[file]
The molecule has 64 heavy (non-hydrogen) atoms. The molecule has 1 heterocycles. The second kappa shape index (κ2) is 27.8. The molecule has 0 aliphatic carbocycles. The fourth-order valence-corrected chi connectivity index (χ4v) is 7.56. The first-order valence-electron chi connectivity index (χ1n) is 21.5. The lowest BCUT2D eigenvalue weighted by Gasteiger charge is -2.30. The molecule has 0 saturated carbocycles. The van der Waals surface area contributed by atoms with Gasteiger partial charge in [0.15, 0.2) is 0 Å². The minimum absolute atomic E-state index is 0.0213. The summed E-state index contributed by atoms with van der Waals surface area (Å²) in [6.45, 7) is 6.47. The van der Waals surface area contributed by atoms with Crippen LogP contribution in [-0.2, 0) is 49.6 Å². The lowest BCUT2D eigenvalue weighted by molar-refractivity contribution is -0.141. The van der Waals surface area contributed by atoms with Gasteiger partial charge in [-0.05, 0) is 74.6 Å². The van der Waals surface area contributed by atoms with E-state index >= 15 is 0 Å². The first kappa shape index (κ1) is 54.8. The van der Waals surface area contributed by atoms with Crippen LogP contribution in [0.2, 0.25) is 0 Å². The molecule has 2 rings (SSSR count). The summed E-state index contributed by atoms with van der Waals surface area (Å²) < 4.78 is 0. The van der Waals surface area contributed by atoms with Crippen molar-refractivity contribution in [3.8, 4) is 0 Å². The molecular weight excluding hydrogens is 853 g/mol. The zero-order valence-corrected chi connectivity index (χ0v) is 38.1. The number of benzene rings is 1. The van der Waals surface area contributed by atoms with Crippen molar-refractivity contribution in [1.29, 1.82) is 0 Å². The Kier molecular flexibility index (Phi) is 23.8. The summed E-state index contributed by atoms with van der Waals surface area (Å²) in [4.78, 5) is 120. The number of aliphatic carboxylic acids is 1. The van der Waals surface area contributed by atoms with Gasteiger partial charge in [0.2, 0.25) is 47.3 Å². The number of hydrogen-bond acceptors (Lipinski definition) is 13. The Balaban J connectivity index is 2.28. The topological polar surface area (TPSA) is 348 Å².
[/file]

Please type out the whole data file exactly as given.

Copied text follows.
The molecule has 64 heavy (non-hydrogen) atoms. The molecule has 1 heterocycles. The second kappa shape index (κ2) is 27.8. The molecule has 0 aliphatic carbocycles. The fourth-order valence-corrected chi connectivity index (χ4v) is 7.56. The first-order valence-electron chi connectivity index (χ1n) is 21.5. The lowest BCUT2D eigenvalue weighted by Gasteiger charge is -2.30. The molecule has 0 saturated carbocycles. The van der Waals surface area contributed by atoms with Gasteiger partial charge in [0.15, 0.2) is 0 Å². The minimum absolute atomic E-state index is 0.0213. The summed E-state index contributed by atoms with van der Waals surface area (Å²) in [6.45, 7) is 6.47. The van der Waals surface area contributed by atoms with Crippen LogP contribution in [-0.2, 0) is 49.6 Å². The lowest BCUT2D eigenvalue weighted by molar-refractivity contribution is -0.141. The van der Waals surface area contributed by atoms with Gasteiger partial charge in [-0.05, 0) is 74.6 Å². The van der Waals surface area contributed by atoms with E-state index >= 15 is 0 Å². The first kappa shape index (κ1) is 54.8. The van der Waals surface area contributed by atoms with Crippen LogP contribution in [0.2, 0.25) is 0 Å². The molecule has 2 rings (SSSR count). The summed E-state index contributed by atoms with van der Waals surface area (Å²) < 4.78 is 0. The van der Waals surface area contributed by atoms with Crippen molar-refractivity contribution in [3.8, 4) is 0 Å². The molecular weight excluding hydrogens is 853 g/mol. The zero-order valence-corrected chi connectivity index (χ0v) is 38.1. The number of benzene rings is 1. The van der Waals surface area contributed by atoms with Crippen molar-refractivity contribution in [1.29, 1.82) is 0 Å². The Kier molecular flexibility index (Phi) is 23.8. The summed E-state index contributed by atoms with van der Waals surface area (Å²) in [4.78, 5) is 120. The number of aliphatic carboxylic acids is 1. The van der Waals surface area contributed by atoms with Gasteiger partial charge in [0.2, 0.25) is 47.3 Å². The number of hydrogen-bond acceptors (Lipinski definition) is 13. The Balaban J connectivity index is 2.28. The topological polar surface area (TPSA) is 348 Å².